The Stack’s Bowers and Ponterio August Hong Kong Showcase Auction is ready
to view on our website here (scroll down past the ANA sessions to see the Hong Kong
Showcase Auction Sessions). Today’s preview coin can be described by a phrase that
is not used lightly: “Possibly Unique.” Featuring a finely reeded edge, a
gorgeous satin finish and the signature of Italian engraver Attilio Motti, this
extremely rare pattern is unquestionably one of the most
desirable coins in this auction.
In 1929, the Chinese Ministry of Finance ordered a new
design for the proposed Dr. Sun Yat-sen Dollar. Patterns were submitted from
five of the world’s leading mints: Rome, Italy; Osaka, Japan; the Royal Mint in
London, England; Philadelphia, United States and Vienna, Austria. Subtle
variations are present though each of the five mints produced pattern coinage
following a basic design. Ultimately Chinese authorities settled on the obverse
pattern designed by the Italian engraver Attilio Motti, with some subtle
alterations by John Sinnock, the chief engraver of the Philadelphia Mint. The
reverse design received the most changes before completion. The patterns
produced by the world mints depicted a junk boat with three sails, while the
final circulation issues struck by the Chinese featured a junk boat with just
two sails. The Attilio Motti signed type – as is the case for all Chinese
patterns bearing his signature – is rarer and more desirable than the unsigned
type. The satin finish type to be offered in our upcoming auction may be unique.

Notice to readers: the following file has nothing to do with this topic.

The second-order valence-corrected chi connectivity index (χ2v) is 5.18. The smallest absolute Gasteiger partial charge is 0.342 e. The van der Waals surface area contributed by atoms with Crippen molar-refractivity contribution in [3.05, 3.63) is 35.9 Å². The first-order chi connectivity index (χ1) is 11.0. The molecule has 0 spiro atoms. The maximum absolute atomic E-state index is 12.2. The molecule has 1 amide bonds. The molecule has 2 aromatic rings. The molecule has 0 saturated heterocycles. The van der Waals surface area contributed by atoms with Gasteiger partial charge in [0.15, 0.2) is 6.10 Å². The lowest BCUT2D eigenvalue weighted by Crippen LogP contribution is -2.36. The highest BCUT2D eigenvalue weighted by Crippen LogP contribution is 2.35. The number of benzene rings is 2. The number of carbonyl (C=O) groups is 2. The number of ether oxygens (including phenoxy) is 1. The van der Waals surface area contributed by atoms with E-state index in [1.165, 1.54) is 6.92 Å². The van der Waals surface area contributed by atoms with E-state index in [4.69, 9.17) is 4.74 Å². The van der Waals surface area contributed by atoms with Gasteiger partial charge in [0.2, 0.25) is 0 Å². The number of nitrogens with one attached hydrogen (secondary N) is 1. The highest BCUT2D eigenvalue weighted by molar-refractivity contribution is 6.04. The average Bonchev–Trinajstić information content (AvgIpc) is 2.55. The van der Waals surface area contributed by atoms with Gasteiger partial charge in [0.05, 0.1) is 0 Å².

This pattern coin displays basic design points as requested
by the Chinese Ministry of Finance. The obverse shows the head of Dr. Sun
Yat-sen in profile facing left, with the Chinese inscription above stating: “18th
Year of the Republic of China.” “A. MOTTI. INC.” appears just behind the bust.
The reverse design bears a junk boat with three sails facing left atop a
slightly choppy seascape. Hidden amongst the waves (near five o’clock) is a
lone character “R” to designate the Rome Mint. Two characters enumerating the
denomination appear at either side of the junk design.
This absolutely sensational example has somehow escaped
any contact with other coins or surfaces. The fields are essentially flawless.
The wide-open spaces are completely free of even the most minuscule abrasion, and
display expansive flowing satin luster. Superb bright white color is
complemented by devices that are nearly photographic in their completeness. Quality
and rarity combine on this impressive piece and it is surely destined to enter
a prestigious collection. Though our Stack’s Bowers August Hong Kong Showcase Auction is no longer
open for consignments, we are now accepting consignments of world and ancient
coins for our January 2017 New York International Auction as well as Chinese
and other Asian coins and currency for our April 2017 Hong Kong Showcase
Auction. If you are interested in consigning your coins and paper currency
(whether a whole collection or a single rarity) be sure to contact one of our